People who identify as transgender are often concerned about their safety in public recreation situations. Dreaming About Access: The Experiences of Transgender Individuals in Public Recreation is a report of the qualitative research undertaken by Linda Oakleaf and Laurel P. Richmond. Designing universally for inclusion of people who identify as transgender is not just about participation, it also affirms their worth and dignity. At the end of the executive summary they say,
“Practitioners who wish to translate data from this study into policy should focus on two areas: removing barriers to access, and affirmatively encouraging participation. The barriers discussed most often by participants related to public/private spaces such as bathrooms, locker rooms, and showers. Practitioners should ensure that all locker rooms, bathrooms, and showers allow for privacy. As is frequently the case with niversal design, this will benefit many users who are not transgender. While the best practice would be to provide gender neutral spaces, at a minimum there should be at least one stall with a door in each bathroom and curtains or other barriers in all showers. Policies and procedures should affirmatively include participants across the gender spectrum and should be aimed at increasing participation.”
Natural landscapes generally receive less attention than landscape architecture. So it is good to see that three Hungarian researchers have taken a serious look at the issues. Their study took the perspective of tourism and looked at tourist habits, and list some of the factors that need to be specifically considered for accessible waterfront landscapes, including beaches. The list of factors covers mobility, vision, and hearing. Parking and approach, jetties, pontoons, bathing, and fishing are all discussed. Several photographs show good examples of accessibility.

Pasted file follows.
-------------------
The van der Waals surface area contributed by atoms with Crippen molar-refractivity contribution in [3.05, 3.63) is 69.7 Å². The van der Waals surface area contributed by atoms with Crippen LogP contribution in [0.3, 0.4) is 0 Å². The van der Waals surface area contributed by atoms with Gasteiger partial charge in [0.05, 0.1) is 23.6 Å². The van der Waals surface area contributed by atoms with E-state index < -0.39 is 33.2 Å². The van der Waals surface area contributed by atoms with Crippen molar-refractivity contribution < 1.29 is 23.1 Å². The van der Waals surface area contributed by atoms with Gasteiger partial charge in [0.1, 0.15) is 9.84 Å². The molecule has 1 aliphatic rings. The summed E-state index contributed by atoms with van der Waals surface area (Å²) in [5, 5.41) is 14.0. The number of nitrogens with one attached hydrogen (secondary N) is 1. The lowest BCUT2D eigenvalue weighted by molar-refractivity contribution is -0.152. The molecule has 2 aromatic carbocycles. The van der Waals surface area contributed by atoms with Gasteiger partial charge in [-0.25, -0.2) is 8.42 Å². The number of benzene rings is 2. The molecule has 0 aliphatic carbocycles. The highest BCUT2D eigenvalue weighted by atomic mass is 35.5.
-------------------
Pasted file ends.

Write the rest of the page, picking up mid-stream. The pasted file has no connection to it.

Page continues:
The authors conclude that waterfront landscapes are popular tourist destinations for everyone. As these are sensitive ecosystems, minimal interventions should be applied when providing access. Small adaptations and just careful design can ensure good access for everyone. “If inclusive design and nature conservation principles are taken into consideration from the very beginning of the whole design process, access to waterfront landscapes can be spreaded [sic], and the natural values of the landscape remain existing and provide the experience of nature for the human race.
The title of the article is “Access to Waterfront Landscapes for Tourists Living with Disabilities“ by Gabriella Szaszák , Albert Fekete and Tibor Kecskés
Many event managers and venues have yet to get their head around their obligations under the Disability Discrimination Act. While many public buildings may have access through the front door and accessible toilet, this does not make for an inclusive event. Did anyone think about a handrail on the steps to the podium, a lower lectern for a seated speaker, or what to do with the guide dog?
Venue owners and managers, caterers and equipment suppliers are yet to get up to speed with what is required. Meetings and Events Australia have a comprehensive handbook on accessible events which was written in consultation with the Human Rights Commission in 2012. However, it appears only to be available to members of the Association and is not visible on their web home page. Nevertheless, a Google search will also find the Accessible Events Guide. The Guide also has a checklist at the end.
Free to access guides include the Victorian Government guide and checklist. This one uses easy access English as well, so the guide itself is accessible, and covers the role of MC and speakers. Also the West Australian Government checklist is available.
Factors that many organisers might not think about are, a drinking bowl for an assistance dog, the way the event or meeting is promoted, and ensuring there is lighting on the face of speakers for lip readers.